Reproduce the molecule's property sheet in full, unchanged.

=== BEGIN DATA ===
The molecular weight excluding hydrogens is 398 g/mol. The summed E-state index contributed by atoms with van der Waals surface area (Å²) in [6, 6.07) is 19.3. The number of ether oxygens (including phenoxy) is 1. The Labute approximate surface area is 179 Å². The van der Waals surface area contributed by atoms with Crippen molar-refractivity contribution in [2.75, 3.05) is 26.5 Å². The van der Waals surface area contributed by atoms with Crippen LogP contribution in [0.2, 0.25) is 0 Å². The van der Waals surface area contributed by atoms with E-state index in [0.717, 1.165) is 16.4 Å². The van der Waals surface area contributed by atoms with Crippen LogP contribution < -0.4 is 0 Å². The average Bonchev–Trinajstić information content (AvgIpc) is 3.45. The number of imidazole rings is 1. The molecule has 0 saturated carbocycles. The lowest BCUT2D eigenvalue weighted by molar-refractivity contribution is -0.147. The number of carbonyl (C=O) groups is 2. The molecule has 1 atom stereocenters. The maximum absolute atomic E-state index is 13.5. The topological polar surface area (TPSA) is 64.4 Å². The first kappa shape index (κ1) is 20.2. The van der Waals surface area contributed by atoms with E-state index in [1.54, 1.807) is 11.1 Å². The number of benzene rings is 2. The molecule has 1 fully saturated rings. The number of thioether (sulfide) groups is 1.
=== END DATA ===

The molecular weight excluding hydrogens is 398 g/mol. The summed E-state index contributed by atoms with van der Waals surface area (Å²) in [6, 6.07) is 19.3. The number of ether oxygens (including phenoxy) is 1. The Labute approximate surface area is 179 Å². The van der Waals surface area contributed by atoms with Crippen molar-refractivity contribution in [2.75, 3.05) is 26.5 Å². The van der Waals surface area contributed by atoms with Crippen LogP contribution in [0.2, 0.25) is 0 Å². The van der Waals surface area contributed by atoms with E-state index in [0.717, 1.165) is 16.4 Å². The van der Waals surface area contributed by atoms with Crippen LogP contribution < -0.4 is 0 Å². The average Bonchev–Trinajstić information content (AvgIpc) is 3.45. The number of imidazole rings is 1. The molecule has 0 saturated carbocycles. The lowest BCUT2D eigenvalue weighted by molar-refractivity contribution is -0.147. The number of carbonyl (C=O) groups is 2. The molecule has 1 atom stereocenters. The maximum absolute atomic E-state index is 13.5. The topological polar surface area (TPSA) is 64.4 Å². The first kappa shape index (κ1) is 20.2. The van der Waals surface area contributed by atoms with E-state index in [1.54, 1.807) is 11.1 Å². The number of benzene rings is 2. The molecule has 1 fully saturated rings. The number of thioether (sulfide) groups is 1.